The injury to his shooting hand that New York Knicks center Patrick Ewing sustained while breaking a fall at Milwaukee on Dec. 20—a dislocation of the right lunate bone, one of eight small bones in the wrist—rarely occurs on the basketball court. However, it happens often enough among the general populace, in football and in falls or automobile accidents, that doctors can construct a pretty grim prognosis for the patient with average care and motivation: a rehabilitation period of at least six months and a permanent 20% to 30% loss in range of motion. But last Thursday, only 4� months after injuring himself, Ewing was back on the court, defying normal medical estimates and averaging 15.3 points in three games of the Knicks' Eastern Conference semifinal series with the Indiana Pacers, which the Pacers led 3-1 after a victory on Sunday.
Had Ewing's recovery been similar to a normal patient's, it would have meant the end of his season and perhaps his career. "Because it was Patrick's shooting hand, our biggest worry from the start was whether he'd regain full motion," says Knicks team doctor Norman Scott. "A lot of lay people might not need full motion; they might function at 75 percent motion. He couldn't."
Fortunately, Ewing had three things working for him that the average Joe doesn't: high motivation (his bread and butter, after all, lies in the full flick of his wrist), an absence of other work obligations, and a team of medical professionals devoted to his recovery. Within eight hours of his tumble in Milwaukee, Ewing had already undergone a 1�-hour operation in New York by hand surgeons Charles Melone and Susan Craig Scott ( Norman's wife). Their quick relocation of the lunate and repair of the surrounding ligaments, which had been torn, spared Ewing tissue swelling and nerve damage.
A few days after the surgery Ewing started an aggressive conditioning regimen with Knicks strength coach Greg Brittenham to keep himself generally in shape. Once his above-the-elbow cast came off on Feb. 15 (it was replaced by a light plastic wrist splint), Ewing added modified upper-body workouts and range-of-motion exercises for his wrist with team trainer Mike Saunders and New York-based physical therapist Karen Lockhart. "That was four hours a day, easy, just at the [ Knicks' practice] facility," says Brittenham. "Even on the plane and bus, Patrick was always working on his grip strength or range of motion. He always had Silly Putty in his pocket. So he really probably spent eight to 10 hours a day on his rehab. He gave 100 percent from Day One. There was no question in his mind that he could come back."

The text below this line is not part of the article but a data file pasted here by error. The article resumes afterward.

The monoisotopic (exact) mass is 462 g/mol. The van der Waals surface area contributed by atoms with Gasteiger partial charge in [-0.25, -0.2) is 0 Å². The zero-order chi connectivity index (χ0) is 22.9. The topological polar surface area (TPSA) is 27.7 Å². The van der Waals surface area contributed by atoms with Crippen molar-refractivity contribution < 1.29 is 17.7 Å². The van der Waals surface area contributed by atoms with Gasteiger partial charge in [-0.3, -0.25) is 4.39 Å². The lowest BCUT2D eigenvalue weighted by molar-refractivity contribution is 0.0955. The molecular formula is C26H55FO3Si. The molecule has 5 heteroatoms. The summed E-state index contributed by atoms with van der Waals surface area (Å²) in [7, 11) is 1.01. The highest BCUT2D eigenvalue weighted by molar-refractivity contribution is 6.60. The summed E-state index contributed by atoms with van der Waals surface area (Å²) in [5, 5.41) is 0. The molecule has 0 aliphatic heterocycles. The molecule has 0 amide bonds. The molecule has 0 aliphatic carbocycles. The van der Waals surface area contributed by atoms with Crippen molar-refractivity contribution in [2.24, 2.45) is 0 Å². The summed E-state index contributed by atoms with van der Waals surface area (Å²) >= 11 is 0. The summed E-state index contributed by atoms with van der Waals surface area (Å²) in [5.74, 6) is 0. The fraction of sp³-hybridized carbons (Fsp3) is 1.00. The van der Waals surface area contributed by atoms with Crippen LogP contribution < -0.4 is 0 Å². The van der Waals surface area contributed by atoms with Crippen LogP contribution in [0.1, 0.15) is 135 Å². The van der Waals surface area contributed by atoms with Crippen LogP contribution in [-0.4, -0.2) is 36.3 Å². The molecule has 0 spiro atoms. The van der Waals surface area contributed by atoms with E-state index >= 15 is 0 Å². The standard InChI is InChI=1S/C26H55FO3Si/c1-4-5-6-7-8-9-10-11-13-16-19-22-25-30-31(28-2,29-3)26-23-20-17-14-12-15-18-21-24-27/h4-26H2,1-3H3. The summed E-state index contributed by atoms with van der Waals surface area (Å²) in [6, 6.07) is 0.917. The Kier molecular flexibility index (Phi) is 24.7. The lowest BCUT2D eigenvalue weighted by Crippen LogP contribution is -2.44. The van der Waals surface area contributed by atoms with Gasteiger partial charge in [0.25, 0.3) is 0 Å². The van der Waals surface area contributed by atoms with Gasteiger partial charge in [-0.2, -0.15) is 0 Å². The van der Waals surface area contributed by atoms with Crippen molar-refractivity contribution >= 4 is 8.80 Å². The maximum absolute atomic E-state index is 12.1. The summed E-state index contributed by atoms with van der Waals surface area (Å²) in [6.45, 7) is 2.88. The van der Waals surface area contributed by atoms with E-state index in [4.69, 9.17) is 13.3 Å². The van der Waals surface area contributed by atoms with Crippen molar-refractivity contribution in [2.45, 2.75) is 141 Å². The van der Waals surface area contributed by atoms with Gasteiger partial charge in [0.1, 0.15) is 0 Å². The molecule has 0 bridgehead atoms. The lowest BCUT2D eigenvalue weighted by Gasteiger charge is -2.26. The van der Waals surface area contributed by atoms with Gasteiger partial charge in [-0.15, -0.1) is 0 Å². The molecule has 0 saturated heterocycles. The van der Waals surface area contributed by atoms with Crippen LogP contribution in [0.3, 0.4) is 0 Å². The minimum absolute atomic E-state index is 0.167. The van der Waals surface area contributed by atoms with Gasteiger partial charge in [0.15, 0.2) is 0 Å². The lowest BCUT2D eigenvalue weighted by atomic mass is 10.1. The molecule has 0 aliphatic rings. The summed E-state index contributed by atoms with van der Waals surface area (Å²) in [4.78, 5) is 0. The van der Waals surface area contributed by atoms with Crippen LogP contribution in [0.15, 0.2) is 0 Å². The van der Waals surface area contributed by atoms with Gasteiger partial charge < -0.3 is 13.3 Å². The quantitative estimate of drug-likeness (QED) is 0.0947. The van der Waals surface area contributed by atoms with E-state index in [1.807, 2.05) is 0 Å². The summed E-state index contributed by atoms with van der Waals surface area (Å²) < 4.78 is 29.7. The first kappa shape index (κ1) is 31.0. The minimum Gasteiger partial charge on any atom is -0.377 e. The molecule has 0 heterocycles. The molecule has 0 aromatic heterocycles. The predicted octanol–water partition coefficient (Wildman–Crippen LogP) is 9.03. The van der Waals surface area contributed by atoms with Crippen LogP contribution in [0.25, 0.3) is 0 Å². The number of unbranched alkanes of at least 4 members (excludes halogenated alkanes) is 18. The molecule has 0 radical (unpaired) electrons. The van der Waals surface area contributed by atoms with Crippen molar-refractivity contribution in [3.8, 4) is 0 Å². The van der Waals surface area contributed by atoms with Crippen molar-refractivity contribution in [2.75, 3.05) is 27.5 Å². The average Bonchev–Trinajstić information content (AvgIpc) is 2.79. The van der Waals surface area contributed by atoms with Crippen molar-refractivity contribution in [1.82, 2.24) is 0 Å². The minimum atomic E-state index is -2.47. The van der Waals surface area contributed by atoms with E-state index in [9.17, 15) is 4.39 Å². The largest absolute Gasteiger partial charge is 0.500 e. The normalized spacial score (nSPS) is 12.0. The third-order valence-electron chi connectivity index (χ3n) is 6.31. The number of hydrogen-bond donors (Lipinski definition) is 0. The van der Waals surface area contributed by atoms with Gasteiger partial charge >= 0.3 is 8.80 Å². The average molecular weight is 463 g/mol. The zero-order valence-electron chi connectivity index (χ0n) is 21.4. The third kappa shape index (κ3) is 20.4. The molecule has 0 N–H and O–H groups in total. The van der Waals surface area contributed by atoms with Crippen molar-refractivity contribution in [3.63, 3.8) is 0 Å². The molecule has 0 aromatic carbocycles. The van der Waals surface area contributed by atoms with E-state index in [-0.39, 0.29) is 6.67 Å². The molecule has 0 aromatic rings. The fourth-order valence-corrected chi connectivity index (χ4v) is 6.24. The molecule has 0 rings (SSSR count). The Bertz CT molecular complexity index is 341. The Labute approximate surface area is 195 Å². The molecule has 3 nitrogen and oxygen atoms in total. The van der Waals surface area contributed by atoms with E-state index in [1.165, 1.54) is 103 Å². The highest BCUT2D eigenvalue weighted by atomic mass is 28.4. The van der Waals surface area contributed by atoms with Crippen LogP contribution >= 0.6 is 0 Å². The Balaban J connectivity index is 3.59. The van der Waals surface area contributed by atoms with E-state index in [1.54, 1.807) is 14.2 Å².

No obstacle fazed Ewing. While traveling with the Knicks during the early phases of rehab, he and Brittenham would seek out a gym or health club while the rest of New York's players were at a shootaround. It couldn't be just any gym. "We always had to find a place that had a ladder we could set up next to the stair machine so Patrick could keep his arm elevated while he worked out," says Brittenham. "That wasn't always easy, but we never missed a workout."
Once the wrist cast came off and Ewing could start running the floor, Brittenham concentrated on working Ewing's left side, throwing passes to his left hand, forcing him to dribble and shoot layups with it. "It's called cross-transfer training," says Brittenham. "The idea is that if you train the left side of the body, there might be a transfer to the right side. I saw some real benefits in Patrick not being able to use that right hand."
Fragile though Ewing's right hand was, Norman Scott knew it had a future when Ewing's wrist registered a 65% range of motion a mere month after the cast came off. "As soon as we saw that, it allayed a lot of our apprehension," says Scott. "It was our first glimmering that he might force us into making a decision about playing him this year."
Ewing's return to action with almost full range of motion and strength last week "was a real testament to Patrick's motivation and medical team," says Pacers team doctor Sandford Kunkel. "It gives hope to future athletes faced with this injury."
But what hope does the guy who approximates Ewing's injury by, say, falling from a scaffolding have for regaining full range of motion when faced with a need for highly specialized surgery, time-consuming rehab and, perhaps most daunting of all, the draconian tightfistedness of the typical modern health-care organization? "You had better be a hell of a motivated person," says Norman Scott, "because you're going to have to take charge of your own treatment. Doctors will be handcuffed in what they can prescribe. The injury is substantial enough, but when you have to fight the system as well.... I'd venture that most people would say, 'The hell with it.' "